Death of Lucian Freud

22 July 2011 by Alison Cornmell

This week one of the most celebrated and identifiable British artists of his generation died, aged 88.

Lucian Freud, whose intense style attracted sitters including Kate Moss and the Queen, died at his home on Wednesday after becoming severely ill.

The death of Lucian Freud will come as a huge blow to the art world and, for many, will represent the end of an era.

It saddens me to say that I have only been in the presence of one of his paintings, Interior at Paddington (1951), but it is one of my favourite paintings of all time. In the painting Freud creates a mood of depression and neglect.  Freud said: “the task of the artist is to make the human being uncomfortable”, something I certainly experience when looking at this painting.

The painting is currently on display at the Walker Art Gallery in the recently opened gallery British art 1880-1950 that showcases works by Jacob Epstein, Paul Nash, LS Lowry and Lucian Freud.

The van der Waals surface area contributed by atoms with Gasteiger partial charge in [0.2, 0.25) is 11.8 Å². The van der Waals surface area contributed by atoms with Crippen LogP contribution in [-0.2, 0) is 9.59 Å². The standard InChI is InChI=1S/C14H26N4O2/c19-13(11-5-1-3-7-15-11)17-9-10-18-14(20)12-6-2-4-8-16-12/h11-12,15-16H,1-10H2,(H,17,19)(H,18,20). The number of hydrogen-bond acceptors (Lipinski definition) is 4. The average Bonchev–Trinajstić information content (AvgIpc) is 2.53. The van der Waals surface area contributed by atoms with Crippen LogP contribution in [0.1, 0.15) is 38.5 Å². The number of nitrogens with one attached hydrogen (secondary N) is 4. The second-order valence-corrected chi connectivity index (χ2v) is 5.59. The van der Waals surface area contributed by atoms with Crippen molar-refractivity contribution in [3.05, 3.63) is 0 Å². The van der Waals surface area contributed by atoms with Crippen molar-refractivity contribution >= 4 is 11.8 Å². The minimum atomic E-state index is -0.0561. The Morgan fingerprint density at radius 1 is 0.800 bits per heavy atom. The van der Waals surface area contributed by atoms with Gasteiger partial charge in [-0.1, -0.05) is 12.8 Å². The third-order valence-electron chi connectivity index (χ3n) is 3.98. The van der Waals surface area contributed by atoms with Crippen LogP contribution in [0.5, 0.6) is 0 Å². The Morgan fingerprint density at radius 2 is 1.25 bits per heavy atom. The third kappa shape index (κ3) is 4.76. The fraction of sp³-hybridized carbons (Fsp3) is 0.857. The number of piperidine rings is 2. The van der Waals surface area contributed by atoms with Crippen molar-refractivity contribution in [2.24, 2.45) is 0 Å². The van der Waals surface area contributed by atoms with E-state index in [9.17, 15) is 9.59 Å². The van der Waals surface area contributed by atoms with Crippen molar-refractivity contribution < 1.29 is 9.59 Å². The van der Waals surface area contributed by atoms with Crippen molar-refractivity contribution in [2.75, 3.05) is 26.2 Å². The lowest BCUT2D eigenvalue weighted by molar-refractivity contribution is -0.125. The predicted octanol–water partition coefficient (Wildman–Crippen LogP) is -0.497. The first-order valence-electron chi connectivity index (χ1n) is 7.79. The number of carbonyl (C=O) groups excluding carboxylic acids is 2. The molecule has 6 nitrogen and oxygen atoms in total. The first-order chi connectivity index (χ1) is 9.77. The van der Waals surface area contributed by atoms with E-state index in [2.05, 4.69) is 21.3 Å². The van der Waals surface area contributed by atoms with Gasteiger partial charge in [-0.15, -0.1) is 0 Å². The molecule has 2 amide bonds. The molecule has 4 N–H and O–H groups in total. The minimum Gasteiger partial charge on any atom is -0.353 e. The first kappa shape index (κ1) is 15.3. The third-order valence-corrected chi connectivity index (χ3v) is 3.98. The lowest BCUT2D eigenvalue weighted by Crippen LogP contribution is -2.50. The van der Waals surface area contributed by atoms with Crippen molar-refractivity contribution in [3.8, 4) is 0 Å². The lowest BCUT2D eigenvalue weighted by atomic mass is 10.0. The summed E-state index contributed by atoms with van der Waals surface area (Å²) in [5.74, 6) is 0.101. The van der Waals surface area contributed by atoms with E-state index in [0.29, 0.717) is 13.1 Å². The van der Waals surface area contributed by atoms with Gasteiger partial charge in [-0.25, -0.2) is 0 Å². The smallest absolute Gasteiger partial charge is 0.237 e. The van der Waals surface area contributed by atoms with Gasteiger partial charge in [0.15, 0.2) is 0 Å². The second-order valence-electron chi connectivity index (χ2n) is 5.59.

To read more about Interior at Paddington (1951) click here for it’s extended study, or visit the Walker Art Gallery open every day from 10am – 5pm to see the painting in the flesh.

Two women look at a painting on the wall of a gallery

Lucian Freud’s painting ‘Interior at Paddington’ on display at the Walker Art Gallery

  1. Sarah Stamper says:

    Interestingly, the Univeristy of Liverpool has, `Paddington Interior, Harry Diamond’ 1970 in its collections. Unfortunately, it isn’t on display at the moment but I can send you an image of it.

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